Supreme Court Chief Justice Richard Wagner says he would like to see public nomination hearings for appeal court judges, much like the ones held for Canada’s highest court.
“The days when judges were appointed without giving any explanations – where they came from, what they are doing, how they do it – I think those days are gone,” the Chief Justice said in an interview in his Ottawa office.
“Why? Because people need and deserve the information. There is no reason we should not give it to them. We have nothing to hide.”
Such hearings have never been held in Canada below the Supreme Court, and at that level only since 2006, and intermittently.
The Liberal government has been under fire this year over how it appoints judges to courts below the Supreme Court, such as appeal courts and senior trial-level courts in the provinces.
The Globe and Mail reported in April that the government uses a private database called Liberalist to conduct background checks on candidates for the bench, which allows it to see whether would-be judges have supported the Liberal Party. And last month, the Liberals were criticized after it was revealed that four of the six judges appointed to the federal bench in New Brunswick in the previous eight months have links to Liberal cabinet minister Dominic LeBlanc, which raised questions about the government’s use of partisan criteria in its choices for the judiciary. (One was appointed to an appeal court.)
While the Chief Justice’s comments were not directed at the news reports – he declined to comment on them – they show that a more transparent process has support at the highest level of the Canadian judiciary.
Justice Minister David Lametti said in an e-mail that he is always open to good ideas to improve the judicial appointment process.
The country’s biggest lawyers’ group is opposed, however.
“Parliamentary review of Court of Appeal nominees, with hearings that could become heavily politicized, could pose an unacceptable threat to the independence of our judiciary,” Raymond Adlington, president of the Canadian Bar Association, representing 36,000 lawyers, said in an e-mail.
“We are opposed to any system which would expose judges to parliamentary criticism of their judgments, or cross-examination on their beliefs or preferences or judicial opinions, or any measure which would give to Canadians the mistaken impression that the judicial branch answers to the legislative branch.”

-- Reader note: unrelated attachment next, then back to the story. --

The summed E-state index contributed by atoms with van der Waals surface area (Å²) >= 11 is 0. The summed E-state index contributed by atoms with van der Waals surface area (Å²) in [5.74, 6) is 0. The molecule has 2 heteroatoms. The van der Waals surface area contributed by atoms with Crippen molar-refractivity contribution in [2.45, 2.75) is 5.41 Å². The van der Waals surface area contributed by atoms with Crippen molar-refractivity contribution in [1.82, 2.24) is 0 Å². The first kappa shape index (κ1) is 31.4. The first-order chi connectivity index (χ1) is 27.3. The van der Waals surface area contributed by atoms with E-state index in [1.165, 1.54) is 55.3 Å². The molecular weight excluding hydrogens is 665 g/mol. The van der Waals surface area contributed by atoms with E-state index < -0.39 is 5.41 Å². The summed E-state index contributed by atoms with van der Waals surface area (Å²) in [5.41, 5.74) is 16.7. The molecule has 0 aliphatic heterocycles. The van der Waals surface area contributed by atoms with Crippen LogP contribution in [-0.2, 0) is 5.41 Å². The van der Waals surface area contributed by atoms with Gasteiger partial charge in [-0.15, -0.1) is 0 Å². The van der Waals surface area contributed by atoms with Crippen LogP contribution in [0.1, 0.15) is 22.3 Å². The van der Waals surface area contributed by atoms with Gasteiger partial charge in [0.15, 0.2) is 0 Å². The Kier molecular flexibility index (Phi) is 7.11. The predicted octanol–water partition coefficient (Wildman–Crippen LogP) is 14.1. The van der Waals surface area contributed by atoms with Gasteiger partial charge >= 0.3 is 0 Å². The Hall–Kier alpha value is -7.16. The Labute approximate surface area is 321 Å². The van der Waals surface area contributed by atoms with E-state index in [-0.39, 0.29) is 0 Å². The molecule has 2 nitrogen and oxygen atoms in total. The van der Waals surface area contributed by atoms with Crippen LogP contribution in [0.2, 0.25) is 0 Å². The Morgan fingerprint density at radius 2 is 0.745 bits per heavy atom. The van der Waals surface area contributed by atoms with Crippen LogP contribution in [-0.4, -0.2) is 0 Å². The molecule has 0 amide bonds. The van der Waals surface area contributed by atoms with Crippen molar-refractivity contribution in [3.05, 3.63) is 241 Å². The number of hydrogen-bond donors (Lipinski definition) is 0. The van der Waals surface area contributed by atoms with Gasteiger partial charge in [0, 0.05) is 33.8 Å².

The United States has public nomination hearings for federal judicial appointments, both at the appeal and trial levels, running hearings every second week in Washington, with four or five judges at a time. They have often been criticized as partisan affairs.
“I wouldn’t say they’re circus-like,” law professor Carl Tobias of the University of Richmond in Virginia said of the U.S. hearings, “but I do think they are often very partisan. They’ve become increasingly politicized and polarized. But I think there are some benefits to have nominees on the public record answering questions.”
Federal appellate courts in that country hear about 50,000 cases a year, while the Supreme Court hears about 100, he said. “So for us, the appellate courts are the Supreme Court for the area in which you live.”
If Canada were to go ahead, it should try to ensure substantive content, rather than partisan bickering, dominates the hearing, Prof. Tobias said. “Have rigorous background checks and rigorous questioning in the hearings and hopefully be able to discern if someone is not qualified. It’s very difficult to do.”
Chief Justice Wagner was chosen for his current role by Liberal Prime Minister Justin Trudeau in December, 2017. Since then, he has launched several initiatives to promote transparency, including publishing plain-language summaries of Supreme Court rulings and holding an annual news conference.
There have been just more than 60 appeal court judges appointed by the Liberals, or roughly half of all appeal court judges. Chief Justice Wagner said it is probably not practical to hold such hearings for federally appointed trial-level courts, because of the large number of appointments.
It was a Conservative prime minister, Stephen Harper, who established hearings for Supreme Court nominees. The parliamentarians who assemble to ask questions cannot reject the nominee. And he allowed no more than three days from his announcement of the nominee till the hearing date, making detailed preparation and research difficult. In the United States, by comparison, members of the Senate judiciary committee have five or six weeks to prepare for Supreme Court nominees.
Just as the Canadian Bar Association is skeptical today of the Chief Justice’s idea, the legal community was lukewarm to the idea of nomination hearings for the Supreme Court.
Mr. Harper chose not to have hearings for his final three appointments, after complaining of a breach of confidentiality in the appointment of Justice Marc Nadon in 2013. (The court eventually ruled that Justice Nadon lacked the required legal qualifications, and while he had had a public hearing, he never joined the court.) Mr. Trudeau opted in favour of a public hearing for all three of his Supreme Court appointments, including Nicholas Kasirer of Quebec, whose public question-and-answer session was on July 25.
“The fact that the judges of the Supreme Court are presented to the public in Canada is a great thing,” Chief Justice Wagner said. “It helps to increase the trust of the Canadian people.”
As for hearings for appeal court judges, “the best way to avoid bias and prejudice is to inform the people.”